I won't even pretend to fully understand this topic, but that hasn't stopped me from wailing a keyboard yet, has it?
Basically, a report comes out that asks the question: What's up with the "Google generation"? And the result is, unsurprisingly, "OMFG, they don't know how to do research!!" (on a side note, those who insert irrelevant full-page color pics into PDFs should be shot.)
But it's not like it's just these whippersnappers who don't know nothin'. But these instantaneous results are often a poor substitute for real research. And people want results, they don't want work. The best way I've heard it put: Google is white bread for the mind. It gets you full, but there's nothing really of value there.
People need to understand that the value of Google for websites is to draw hits and get you to buy products from the site directly, or from an advertiser of the site. It's the same thing as TV - the content exists in the hopes that you will watch ads. But with the internet, ad and content are even more intertwined than simple product placement within TV shows and movies. I mean, there's an ENTIRE INDUSTRY called "search engine optimization" that is designed to get your site in the top results for Google. And these are the same search results that are going to be clicked after most searches.
Say you want to write a report on what exercises help baseball players the most. Guess how many good results you will get if you type "baseball exercise" into Google? Zero - they're ALL trying to sell you something. But most people don't care - they'll take a little bit of info from one sales pitch, combine it with info from another, and voila! Instant report, right?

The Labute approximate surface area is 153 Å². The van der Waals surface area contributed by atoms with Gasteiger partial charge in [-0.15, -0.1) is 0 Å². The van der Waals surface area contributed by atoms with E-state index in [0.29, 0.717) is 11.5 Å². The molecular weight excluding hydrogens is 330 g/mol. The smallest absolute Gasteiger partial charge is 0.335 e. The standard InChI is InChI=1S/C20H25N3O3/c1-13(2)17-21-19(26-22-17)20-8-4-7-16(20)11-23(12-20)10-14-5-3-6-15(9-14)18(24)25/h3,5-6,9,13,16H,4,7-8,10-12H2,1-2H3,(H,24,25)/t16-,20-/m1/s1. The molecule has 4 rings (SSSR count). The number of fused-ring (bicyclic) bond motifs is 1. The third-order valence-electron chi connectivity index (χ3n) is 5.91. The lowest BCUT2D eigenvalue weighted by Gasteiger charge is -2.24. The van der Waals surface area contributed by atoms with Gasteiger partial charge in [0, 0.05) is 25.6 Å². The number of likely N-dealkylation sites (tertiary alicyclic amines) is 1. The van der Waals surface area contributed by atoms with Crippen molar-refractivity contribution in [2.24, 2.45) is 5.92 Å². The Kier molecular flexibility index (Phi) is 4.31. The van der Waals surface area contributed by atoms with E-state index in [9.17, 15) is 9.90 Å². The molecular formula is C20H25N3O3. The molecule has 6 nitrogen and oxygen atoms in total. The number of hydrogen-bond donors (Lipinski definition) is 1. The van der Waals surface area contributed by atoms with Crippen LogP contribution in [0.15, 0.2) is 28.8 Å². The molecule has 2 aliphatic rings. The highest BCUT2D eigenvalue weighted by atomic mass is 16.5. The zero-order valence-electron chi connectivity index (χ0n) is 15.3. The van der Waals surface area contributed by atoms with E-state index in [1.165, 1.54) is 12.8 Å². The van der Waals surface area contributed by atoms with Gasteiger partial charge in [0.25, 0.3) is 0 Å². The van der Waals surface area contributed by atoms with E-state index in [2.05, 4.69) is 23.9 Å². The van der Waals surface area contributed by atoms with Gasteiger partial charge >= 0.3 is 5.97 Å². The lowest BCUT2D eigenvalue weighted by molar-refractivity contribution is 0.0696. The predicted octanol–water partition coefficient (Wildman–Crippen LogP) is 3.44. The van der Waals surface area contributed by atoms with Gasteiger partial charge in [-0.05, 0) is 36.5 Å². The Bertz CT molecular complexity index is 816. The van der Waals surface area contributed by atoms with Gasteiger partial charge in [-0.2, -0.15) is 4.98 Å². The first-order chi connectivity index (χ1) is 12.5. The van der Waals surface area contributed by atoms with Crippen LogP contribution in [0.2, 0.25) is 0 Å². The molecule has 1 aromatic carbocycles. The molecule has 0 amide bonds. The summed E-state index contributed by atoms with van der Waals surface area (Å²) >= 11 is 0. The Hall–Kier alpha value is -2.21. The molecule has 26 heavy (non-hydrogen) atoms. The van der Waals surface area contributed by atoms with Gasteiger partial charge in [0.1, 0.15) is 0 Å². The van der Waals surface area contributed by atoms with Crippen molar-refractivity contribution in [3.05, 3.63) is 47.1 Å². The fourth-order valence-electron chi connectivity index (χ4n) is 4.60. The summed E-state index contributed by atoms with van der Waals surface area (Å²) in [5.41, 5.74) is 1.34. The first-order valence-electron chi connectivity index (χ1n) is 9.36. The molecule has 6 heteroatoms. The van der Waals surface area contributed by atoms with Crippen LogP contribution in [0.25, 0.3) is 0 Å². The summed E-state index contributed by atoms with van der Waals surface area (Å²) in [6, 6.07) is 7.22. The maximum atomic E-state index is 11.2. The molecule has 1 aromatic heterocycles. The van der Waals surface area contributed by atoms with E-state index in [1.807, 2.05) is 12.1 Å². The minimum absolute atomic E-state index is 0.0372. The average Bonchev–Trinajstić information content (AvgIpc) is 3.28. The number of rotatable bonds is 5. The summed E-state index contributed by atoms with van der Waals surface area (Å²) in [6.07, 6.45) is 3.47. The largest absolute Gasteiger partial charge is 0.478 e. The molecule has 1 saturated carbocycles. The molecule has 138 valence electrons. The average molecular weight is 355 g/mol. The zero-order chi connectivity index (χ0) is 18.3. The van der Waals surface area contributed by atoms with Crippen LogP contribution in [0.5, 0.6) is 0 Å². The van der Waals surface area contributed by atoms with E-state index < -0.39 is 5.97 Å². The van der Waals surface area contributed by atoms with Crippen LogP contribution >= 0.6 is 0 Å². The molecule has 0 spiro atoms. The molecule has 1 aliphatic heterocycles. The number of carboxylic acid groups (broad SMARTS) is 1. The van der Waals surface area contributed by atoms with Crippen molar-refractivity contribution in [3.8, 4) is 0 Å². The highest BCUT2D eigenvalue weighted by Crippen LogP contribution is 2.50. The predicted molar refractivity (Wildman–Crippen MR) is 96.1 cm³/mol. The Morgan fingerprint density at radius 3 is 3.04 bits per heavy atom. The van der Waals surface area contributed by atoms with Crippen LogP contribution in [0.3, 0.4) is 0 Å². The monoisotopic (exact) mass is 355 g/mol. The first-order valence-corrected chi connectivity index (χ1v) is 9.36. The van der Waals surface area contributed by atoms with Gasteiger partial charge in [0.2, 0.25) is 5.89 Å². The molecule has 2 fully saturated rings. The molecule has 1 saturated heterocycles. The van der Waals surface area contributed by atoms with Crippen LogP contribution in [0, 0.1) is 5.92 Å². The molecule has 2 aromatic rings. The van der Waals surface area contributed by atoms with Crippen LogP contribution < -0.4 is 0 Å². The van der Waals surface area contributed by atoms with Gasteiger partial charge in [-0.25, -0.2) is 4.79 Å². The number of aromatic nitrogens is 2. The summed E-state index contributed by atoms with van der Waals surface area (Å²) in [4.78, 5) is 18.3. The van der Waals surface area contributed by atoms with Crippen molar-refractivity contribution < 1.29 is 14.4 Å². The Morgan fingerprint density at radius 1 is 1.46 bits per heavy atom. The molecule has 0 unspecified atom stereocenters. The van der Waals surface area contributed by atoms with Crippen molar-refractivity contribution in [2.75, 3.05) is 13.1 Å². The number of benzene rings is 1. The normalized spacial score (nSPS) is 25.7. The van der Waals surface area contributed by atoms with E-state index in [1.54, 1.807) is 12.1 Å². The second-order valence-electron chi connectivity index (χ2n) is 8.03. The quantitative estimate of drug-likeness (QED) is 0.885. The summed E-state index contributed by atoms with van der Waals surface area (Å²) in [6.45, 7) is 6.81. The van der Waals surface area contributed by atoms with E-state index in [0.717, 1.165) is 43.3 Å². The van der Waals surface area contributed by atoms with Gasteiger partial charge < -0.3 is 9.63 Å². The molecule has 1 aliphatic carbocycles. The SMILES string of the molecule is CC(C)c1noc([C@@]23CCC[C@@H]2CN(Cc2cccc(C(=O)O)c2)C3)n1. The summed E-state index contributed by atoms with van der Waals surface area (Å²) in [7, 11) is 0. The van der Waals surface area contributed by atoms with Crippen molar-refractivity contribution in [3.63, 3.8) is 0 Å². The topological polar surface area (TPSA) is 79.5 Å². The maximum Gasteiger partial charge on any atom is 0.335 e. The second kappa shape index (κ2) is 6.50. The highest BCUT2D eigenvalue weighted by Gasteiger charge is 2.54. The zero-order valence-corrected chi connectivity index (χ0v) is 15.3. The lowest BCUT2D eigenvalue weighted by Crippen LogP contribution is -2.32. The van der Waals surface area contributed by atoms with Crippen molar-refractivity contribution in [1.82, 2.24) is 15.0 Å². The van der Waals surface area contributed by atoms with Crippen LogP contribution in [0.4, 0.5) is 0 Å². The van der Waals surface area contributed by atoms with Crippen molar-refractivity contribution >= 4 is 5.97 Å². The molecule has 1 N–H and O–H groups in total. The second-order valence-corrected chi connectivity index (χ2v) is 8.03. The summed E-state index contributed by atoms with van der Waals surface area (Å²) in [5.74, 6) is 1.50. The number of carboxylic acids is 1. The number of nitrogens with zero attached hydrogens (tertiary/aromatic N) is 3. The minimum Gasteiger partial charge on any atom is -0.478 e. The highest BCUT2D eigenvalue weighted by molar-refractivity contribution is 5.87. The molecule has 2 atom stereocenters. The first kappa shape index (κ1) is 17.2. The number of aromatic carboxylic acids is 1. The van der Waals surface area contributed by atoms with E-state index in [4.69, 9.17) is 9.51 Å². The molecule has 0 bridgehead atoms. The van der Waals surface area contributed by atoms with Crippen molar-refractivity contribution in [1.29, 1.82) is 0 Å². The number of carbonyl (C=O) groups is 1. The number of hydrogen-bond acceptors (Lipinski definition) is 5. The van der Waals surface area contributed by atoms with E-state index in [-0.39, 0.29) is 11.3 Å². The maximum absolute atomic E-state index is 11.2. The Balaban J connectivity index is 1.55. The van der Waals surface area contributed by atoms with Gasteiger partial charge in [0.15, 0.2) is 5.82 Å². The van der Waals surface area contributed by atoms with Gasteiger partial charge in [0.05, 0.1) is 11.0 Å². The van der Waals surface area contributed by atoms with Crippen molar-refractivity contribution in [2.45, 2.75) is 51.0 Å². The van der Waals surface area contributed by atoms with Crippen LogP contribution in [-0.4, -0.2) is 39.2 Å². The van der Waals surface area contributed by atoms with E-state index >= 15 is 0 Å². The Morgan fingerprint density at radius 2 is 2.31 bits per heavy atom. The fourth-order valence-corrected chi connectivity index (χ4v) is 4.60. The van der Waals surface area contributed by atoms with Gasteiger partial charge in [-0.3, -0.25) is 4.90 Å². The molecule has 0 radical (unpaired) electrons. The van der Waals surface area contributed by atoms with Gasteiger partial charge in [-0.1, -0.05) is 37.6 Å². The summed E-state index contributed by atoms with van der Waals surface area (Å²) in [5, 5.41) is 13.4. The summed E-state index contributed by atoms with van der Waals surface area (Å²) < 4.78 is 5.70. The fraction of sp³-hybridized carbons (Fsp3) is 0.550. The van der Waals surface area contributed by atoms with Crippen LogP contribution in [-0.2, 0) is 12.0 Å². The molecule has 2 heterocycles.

I won't pretend like there's some magic-bullet solution to this problem. I mean, it's just so easy to use, right? Some of the better ideas I've heard involve restricting computer use (for research papers) and teach kids to spend more time reading actual books and writing a paper. Hell, make one day a month "research paper day" at your school. Kids from a certain grade level pile into the library, the computers there are disconnected from the internet (but can still search the card catalog), and you have 6 hours to write a paper without internet sources. Get the to learn the basics of information research, and then powerful tools like Google become that much more useful.
Wow, another incoherent rant, Anton. You really should structure these better. Oh well.
Anyway, the point of the initial article was to ponder where the future of the library is headed...well, I hope it becomes more of an institution of learning than merely a collection of information. Libraries have a MUCH better signal-to-noise ratio than the internet, and need to use this to their advantage - digitize your books, and let me search your collection so I don't have to wade through the muck.